Shango: For our listeners who have big, commercial grows, let’s give them something to envision. Can you describe what a greenhouse that has been tricked out for light dep will actually look like?

Eric: The greenhouses can look like a commercial greenhouse that would be an A-frame. It basically has the shape of an A, so when you’re looking at it from the outside, it’s got the pitched roof, almost like a metal building so to speak, but it’s a greenhouse. You can have these things gutter-connected which means they’re adjoined side-by-side. Sometimes they call them conjoined greenhouses because they’re literally attached by the gutter. When you start to do that, you can’t just have one big greenhouse in the sense that you have just one roof. When we go into gutter-connected structures, we might have one growing space underneath, say, four or five, six peaks. Also within those gutter-connected ranges, in those five, six, seven peaks, or whatever it is, can also be divided into separate light zones. They could be shared in one big space or divided up however the grower wants to do it. There’s a lot of options in the big gutter-connected commercial style greenhouses.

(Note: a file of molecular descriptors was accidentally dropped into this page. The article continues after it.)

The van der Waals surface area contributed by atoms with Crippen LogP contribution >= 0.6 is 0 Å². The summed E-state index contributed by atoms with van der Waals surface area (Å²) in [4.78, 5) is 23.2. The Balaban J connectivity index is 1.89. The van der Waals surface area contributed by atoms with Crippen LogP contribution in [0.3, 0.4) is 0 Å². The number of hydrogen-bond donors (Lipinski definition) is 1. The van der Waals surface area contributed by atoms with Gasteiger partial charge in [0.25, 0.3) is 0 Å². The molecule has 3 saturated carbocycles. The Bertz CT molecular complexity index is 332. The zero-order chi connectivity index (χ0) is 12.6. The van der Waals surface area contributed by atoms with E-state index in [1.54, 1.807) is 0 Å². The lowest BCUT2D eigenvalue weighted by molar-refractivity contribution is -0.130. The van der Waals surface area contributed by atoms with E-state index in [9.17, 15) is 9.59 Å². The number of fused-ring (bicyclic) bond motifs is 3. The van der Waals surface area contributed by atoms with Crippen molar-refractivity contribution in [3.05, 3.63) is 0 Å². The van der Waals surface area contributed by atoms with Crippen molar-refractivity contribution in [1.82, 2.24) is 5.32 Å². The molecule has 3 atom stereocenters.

Here in Grass Valley, California, we have a 24×60 demo greenhouse that people fly in from all over the US to come see. They’ll fly into Sacramento, rent a car, drive up and see the smaller 24×60 demo greenhouse and get a pretty good idea of what’s going on. It isn’t the gutter-connected commercial version because we haven’t erected one of those on our site yet and that’s next, but we have a lot of pictures, emails. Like I said, coming to see us is really a great way to understand a lot of this.

Shango: Outside of the structure of the outside, can you describe the automated light dep technology itself? I was watching the great YouTube videos on your site. It’s like this big black cloth that goes across it. Can you break that out for us?